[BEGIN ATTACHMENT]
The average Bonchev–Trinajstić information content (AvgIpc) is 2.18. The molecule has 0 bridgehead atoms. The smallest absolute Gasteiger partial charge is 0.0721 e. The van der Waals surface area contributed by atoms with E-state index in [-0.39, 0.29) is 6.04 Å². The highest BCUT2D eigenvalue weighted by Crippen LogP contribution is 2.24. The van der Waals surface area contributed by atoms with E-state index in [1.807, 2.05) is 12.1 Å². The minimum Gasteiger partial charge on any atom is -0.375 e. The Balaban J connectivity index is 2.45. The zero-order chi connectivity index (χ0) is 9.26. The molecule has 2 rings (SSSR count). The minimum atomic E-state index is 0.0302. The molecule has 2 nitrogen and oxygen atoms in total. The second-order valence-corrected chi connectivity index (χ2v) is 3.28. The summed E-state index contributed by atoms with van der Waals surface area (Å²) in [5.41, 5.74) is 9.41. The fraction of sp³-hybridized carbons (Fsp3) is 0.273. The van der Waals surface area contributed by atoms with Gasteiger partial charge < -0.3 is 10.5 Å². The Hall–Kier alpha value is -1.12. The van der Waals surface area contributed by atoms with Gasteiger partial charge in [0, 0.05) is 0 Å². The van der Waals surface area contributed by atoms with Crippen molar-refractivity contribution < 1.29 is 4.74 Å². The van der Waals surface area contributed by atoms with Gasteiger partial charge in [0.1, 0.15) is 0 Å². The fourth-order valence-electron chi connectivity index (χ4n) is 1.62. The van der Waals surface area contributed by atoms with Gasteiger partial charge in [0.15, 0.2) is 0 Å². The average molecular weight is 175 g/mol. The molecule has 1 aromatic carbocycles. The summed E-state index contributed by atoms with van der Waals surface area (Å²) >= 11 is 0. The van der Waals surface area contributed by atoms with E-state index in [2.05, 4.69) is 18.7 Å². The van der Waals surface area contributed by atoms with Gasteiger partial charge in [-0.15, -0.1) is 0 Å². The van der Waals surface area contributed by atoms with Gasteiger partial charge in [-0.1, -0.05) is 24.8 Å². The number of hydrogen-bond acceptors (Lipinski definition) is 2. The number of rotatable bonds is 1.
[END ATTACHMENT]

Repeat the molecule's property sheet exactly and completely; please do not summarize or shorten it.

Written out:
The average Bonchev–Trinajstić information content (AvgIpc) is 2.18. The molecule has 0 bridgehead atoms. The smallest absolute Gasteiger partial charge is 0.0721 e. The van der Waals surface area contributed by atoms with E-state index in [-0.39, 0.29) is 6.04 Å². The highest BCUT2D eigenvalue weighted by Crippen LogP contribution is 2.24. The van der Waals surface area contributed by atoms with E-state index in [1.807, 2.05) is 12.1 Å². The minimum Gasteiger partial charge on any atom is -0.375 e. The Balaban J connectivity index is 2.45. The zero-order chi connectivity index (χ0) is 9.26. The molecule has 2 rings (SSSR count). The minimum atomic E-state index is 0.0302. The molecule has 2 nitrogen and oxygen atoms in total. The second-order valence-corrected chi connectivity index (χ2v) is 3.28. The summed E-state index contributed by atoms with van der Waals surface area (Å²) in [5.41, 5.74) is 9.41. The fraction of sp³-hybridized carbons (Fsp3) is 0.273. The van der Waals surface area contributed by atoms with Gasteiger partial charge < -0.3 is 10.5 Å². The Hall–Kier alpha value is -1.12. The van der Waals surface area contributed by atoms with Gasteiger partial charge in [0, 0.05) is 0 Å². The van der Waals surface area contributed by atoms with Crippen molar-refractivity contribution < 1.29 is 4.74 Å². The van der Waals surface area contributed by atoms with Gasteiger partial charge in [0.1, 0.15) is 0 Å². The fourth-order valence-electron chi connectivity index (χ4n) is 1.62. The van der Waals surface area contributed by atoms with Gasteiger partial charge in [0.15, 0.2) is 0 Å². The average molecular weight is 175 g/mol. The molecule has 1 aromatic carbocycles. The summed E-state index contributed by atoms with van der Waals surface area (Å²) >= 11 is 0. The van der Waals surface area contributed by atoms with E-state index in [2.05, 4.69) is 18.7 Å². The van der Waals surface area contributed by atoms with Gasteiger partial charge in [-0.15, -0.1) is 0 Å². The van der Waals surface area contributed by atoms with Gasteiger partial charge in [-0.1, -0.05) is 24.8 Å². The number of hydrogen-bond acceptors (Lipinski definition) is 2. The number of rotatable bonds is 1.